Christopher Wazorko (D)

Christopher Wazorko

(Democrat, incumbent)

1) To address our health insurance issue we made three important decisions. First, we used fund balance to help offset some of the revenue deficit. Fund balance is designed to be used when a town experiences some unbudgeted, unforeseen expenses. To try to address future deficits of the health insurance fund, we decided to move from a self-insurance fund to a fully-insured fund sponsored by the state. Lastly, we made a budgetary adjustment to increase the monthly cost of the health insurance line item in the budget for fiscal year 2020. Since the state decided to reduce our state aid during the fiscal year two years ago, the town had to absorb that reduction without outside assistance. Through a combination of fund balance, a supplemental tax bill, and reduction in budgeted items we were able to bridge the gap from what we expected to get from the state to what we actually received after the state decided to rescind aid to our town.

2) We saw the start of the Wheeler school renovation project, which is currently slated to be completed in Feb. 2020. This will allow Wheeler to join Toffolon and Linden as recently renovated to best educate our children. We continued with years three and four of the five year road improvement bond. I have committed to getting back on a program that allows us to repave roads every 25 years. We also, with great assistance from the fire company and community, moved forward with replacing two of our more outdated fire trucks. We should see two new fire trucks delivered over the next two years, one in 2020 and the other in 2021.

3) The most important issue will be keeping any tax increases as close to zero as possible while supporting our fire and police departments, our human services (social and senior), our school system (academics and athletics), as well as our capital needs (sidewalk and roads, for example). More specifically, we need to invest in our fire and police equipment. Making sure that we replace aging or obsolete equipment to make sure our public safety employees are safe. We need to invest in the town’s road and sidewalk infrastructure. We have many roads and sidewalks that are in dire need of replacement. We need to be sure this stays a priority and gets addressed over the next two years. With the school system we need to see the completion of the Wheeler school renovation. In addition, the middle school will need to be renovated seeing it is now going to be over 30 years old. There are structural as well as academic enhancements that need to be made to this facility to keep up with the changes in education over the last 30 years. I would like to look for ways to save costs by regionalizing certain responsibilities the town currently owns. By sharing costs with other towns in our area we can save money for the taxpayers of Plainville.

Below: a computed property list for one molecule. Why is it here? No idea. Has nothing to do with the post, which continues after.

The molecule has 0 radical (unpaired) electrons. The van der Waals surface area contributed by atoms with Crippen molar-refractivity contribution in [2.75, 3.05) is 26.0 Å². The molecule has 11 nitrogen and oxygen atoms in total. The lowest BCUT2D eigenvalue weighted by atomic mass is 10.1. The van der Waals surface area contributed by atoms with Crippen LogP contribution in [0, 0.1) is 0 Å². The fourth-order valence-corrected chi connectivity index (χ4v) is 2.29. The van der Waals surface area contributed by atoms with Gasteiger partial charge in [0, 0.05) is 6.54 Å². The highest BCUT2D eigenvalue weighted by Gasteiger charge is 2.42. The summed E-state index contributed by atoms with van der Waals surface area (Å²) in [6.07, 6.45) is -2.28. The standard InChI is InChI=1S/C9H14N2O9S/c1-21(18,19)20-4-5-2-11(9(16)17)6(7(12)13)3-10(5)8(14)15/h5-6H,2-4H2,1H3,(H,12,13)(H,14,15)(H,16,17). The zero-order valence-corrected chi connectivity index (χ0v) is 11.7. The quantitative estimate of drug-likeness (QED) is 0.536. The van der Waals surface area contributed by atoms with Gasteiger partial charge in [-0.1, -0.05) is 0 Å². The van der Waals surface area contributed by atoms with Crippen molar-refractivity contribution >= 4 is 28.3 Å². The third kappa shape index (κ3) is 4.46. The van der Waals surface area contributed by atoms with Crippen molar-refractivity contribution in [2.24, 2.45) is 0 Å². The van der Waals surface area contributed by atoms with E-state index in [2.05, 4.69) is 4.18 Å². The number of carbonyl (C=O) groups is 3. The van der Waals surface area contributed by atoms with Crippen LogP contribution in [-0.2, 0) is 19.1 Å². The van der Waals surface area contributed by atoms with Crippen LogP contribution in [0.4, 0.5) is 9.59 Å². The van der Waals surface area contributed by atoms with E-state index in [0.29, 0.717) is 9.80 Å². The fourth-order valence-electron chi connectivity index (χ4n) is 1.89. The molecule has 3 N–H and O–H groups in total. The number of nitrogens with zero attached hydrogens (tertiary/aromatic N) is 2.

Deborah Tompkins (R)

Deborah Tompkins

(Republican, incumbent)

1) The self-insured health plan that the town has been using for many years turned out to be too unpredictable the past few years, as we have seen numerous claims, and some of them very large, which resulted in a large increase to the cost of the plan. We also sustained a $2 million reduction in state aid six months into the fiscal year. These two things caused the deficit in our budget. Steps we took to address this were switching to a state health insurance plan that is less costly. Everyone has been very happy with the new plan. The aid deficit was addressed by scaling back on our original budget, using funds from our fund balance, and sending out interim tax bills.

2) Balancing the financing with the needs of the town continue to be a top priority.  Contractual obligations of salaries and pension funds continue to rise, but we have managed savings of road paving and fire equipment through bonding. We have also realized savings through reorganizing departments, and consolidating some services with other towns.

3) The aid we get from the state continues to be unpredictable. We need to continue to work on expanding our grand list, so we can increase our revenues. We also need to continue to look for ways to reduce costs while maintaining the services that make Plainville a great place to live.

Ty Cox (R)

Ty Cox

(Republican, incumbent)

1) The initial challenge we faced in 2017 was a large cut in state financing to the town’s education cost sharing grant. The state’s financial state had caused us to lose funding and impose a mill rate increase in order to make up for the lost funding. While the state continues to face budget challenges, our town must continue to focus on fiscal responsibility so that if cuts like this happen again we don’t need take the same action. When dealing with the health insurance plan, we were facing an unusual number of claims which was causing us to pay more for our self-insured plan, which for years had been saving the town money. Our solution was to join the state partnership plan that allows us to have a better idea of how much to budget since this is not a claim-based plan.